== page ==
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Polymorphism with Go-like interfaces in C?
Edited by escalioth on

I'm writing a ray tracer based on Peter Shirley's "Ray tracing in one weekend" book. The code in the book is written in C++ and he used virtual functions (ugh) to delegate the task of computing if an object in the scene has been hit by a ray to the object themselves. I rewrote it in Go, and the interfaces there are so much better to work with, because of the real separation between interface and implementation. Now I'd like to rewrite it in C, but how should I deal with polymorphism? I ask here because maybe someone came up with a simple solution which works in general, when you have to implement polymorphism in C.

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Polymorphism with Go-like interfaces in C?
Edited by Dawoodoz on

You can have structs of function pointers replacing the virtual calls. Ideal for the strategy pattern, because you can have multiple behaviors in the same object, as opposed to allocating a new object for each set of functions. If the classes need different variables and you don't want to reuse them, you can use a pointer to an arbitrarily sized buffer and allocate it on construction. Reusing variables will however allow you to allocate fixed size memory on the stack and change functions individually at runtime without resetting the object's state, which is not possible in strict object orientation where you only store a fixed virtual function table per class. The CPython reference implementation relies heavily on structs of function pointers for classes in C.

https://www.tutorialspoint.com/function-pointer-in-c

39 posts
Polymorphism with Go-like interfaces in C?

The core insight in the way Go does interfaces is that you pass around pairs of pointers like

struct interface { void *value; void *methods; };

instead of putting the methods pointer on the object. This means to do polymorphism you just need a way to figure out if there is an appropriate table of methods for the value type you have and you stuff it in there. In C... keep it simple, it's not going to be as ergonomic as go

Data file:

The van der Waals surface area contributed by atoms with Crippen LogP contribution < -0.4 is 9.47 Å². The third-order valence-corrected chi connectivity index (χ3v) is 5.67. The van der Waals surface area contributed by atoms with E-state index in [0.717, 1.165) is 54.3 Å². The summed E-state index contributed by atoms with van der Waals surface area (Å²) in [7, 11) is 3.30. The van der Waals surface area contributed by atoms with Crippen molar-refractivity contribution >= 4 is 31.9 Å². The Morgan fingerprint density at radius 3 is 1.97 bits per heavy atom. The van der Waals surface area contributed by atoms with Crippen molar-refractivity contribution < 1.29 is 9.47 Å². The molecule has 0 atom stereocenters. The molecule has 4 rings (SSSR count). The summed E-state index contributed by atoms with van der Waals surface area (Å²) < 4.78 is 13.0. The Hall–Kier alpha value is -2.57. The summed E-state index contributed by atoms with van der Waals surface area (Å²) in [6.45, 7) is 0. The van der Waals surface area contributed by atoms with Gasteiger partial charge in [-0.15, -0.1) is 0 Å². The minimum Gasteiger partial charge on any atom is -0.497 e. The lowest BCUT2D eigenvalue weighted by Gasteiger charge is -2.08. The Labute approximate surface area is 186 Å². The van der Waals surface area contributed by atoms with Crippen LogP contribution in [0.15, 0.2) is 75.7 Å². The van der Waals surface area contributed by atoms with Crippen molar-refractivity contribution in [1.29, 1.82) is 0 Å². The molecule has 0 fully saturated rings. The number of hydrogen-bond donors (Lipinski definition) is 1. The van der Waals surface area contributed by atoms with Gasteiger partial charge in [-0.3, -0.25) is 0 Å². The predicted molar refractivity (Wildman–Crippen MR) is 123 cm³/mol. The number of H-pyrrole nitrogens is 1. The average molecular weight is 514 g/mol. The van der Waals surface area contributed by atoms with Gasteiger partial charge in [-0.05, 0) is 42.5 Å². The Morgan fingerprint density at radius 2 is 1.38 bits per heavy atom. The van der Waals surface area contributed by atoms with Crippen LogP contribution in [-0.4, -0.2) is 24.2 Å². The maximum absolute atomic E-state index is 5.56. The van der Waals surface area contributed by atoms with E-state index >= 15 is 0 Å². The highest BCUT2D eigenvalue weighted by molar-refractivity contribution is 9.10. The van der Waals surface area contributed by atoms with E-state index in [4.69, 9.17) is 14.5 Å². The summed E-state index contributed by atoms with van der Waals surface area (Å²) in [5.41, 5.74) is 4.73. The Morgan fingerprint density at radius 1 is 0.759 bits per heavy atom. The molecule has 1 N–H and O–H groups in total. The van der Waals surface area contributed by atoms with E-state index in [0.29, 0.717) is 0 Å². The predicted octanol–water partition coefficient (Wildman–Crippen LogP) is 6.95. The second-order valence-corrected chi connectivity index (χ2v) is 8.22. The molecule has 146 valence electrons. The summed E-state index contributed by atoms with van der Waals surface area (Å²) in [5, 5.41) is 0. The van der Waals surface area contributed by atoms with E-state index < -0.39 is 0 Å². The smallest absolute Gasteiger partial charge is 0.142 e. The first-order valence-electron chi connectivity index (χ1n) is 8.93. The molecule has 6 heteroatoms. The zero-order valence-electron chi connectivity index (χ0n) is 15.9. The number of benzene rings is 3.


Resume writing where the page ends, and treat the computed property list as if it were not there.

Here's the email about Haskell that gets passed around as the mythic realization of the potential of this idea, if you're curious https://homepages.inf.ed.ac.uk/wadler/papers/class-letter/class-letter.txt

For a ray tracer, though, you might not need polymorphism at all.

Now, how about several spheres? While it is tempting to have an array of spheres,

Indeed it is, Peter, indeed it is

2 posts
Polymorphism with Go-like interfaces in C?
Replying to graeme (#26368)

Thanks. This sounds interesting: how would you implement a ray tracer without polymorphism?

39 posts
Polymorphism with Go-like interfaces in C?
Replying to escalioth (#26502)

Well, the thing polymorphism is giving you is a way to leave unanswered the question of how many primitives you support. The code doesn't have to know. But for a ray tracer you probably do know and can just partition primitives by their type and iterate over them knowing their type upfront. Just as Shirley wrote--have an array of spheres, have an array of planes, have an array of meshes... This is pretty common in performance oriented code. It keeps all the spheres together, keeps all the (binary) code for operating on spheres together without branching/dispatching on types all the time, and this keeps the cpu happy.

On the other hand after a certain point with a ray tracer you are mostly going to be dealing with meshes and hierarchies of meshes (AABBs and so on). So another answer is to have so few primitives you don't care, and focus on meshes and collections of meshes. I mean really you still have a kind of polymorphism here but the polymorphism is in the data you process. Generally this is a nice place to be, unless you specify your data in a turing complete format

51 posts
Polymorphism with Go-like interfaces in C?

This fellow posts progress reports here. He has a C raytracer on Github.

https://github.com/HardCoreCodin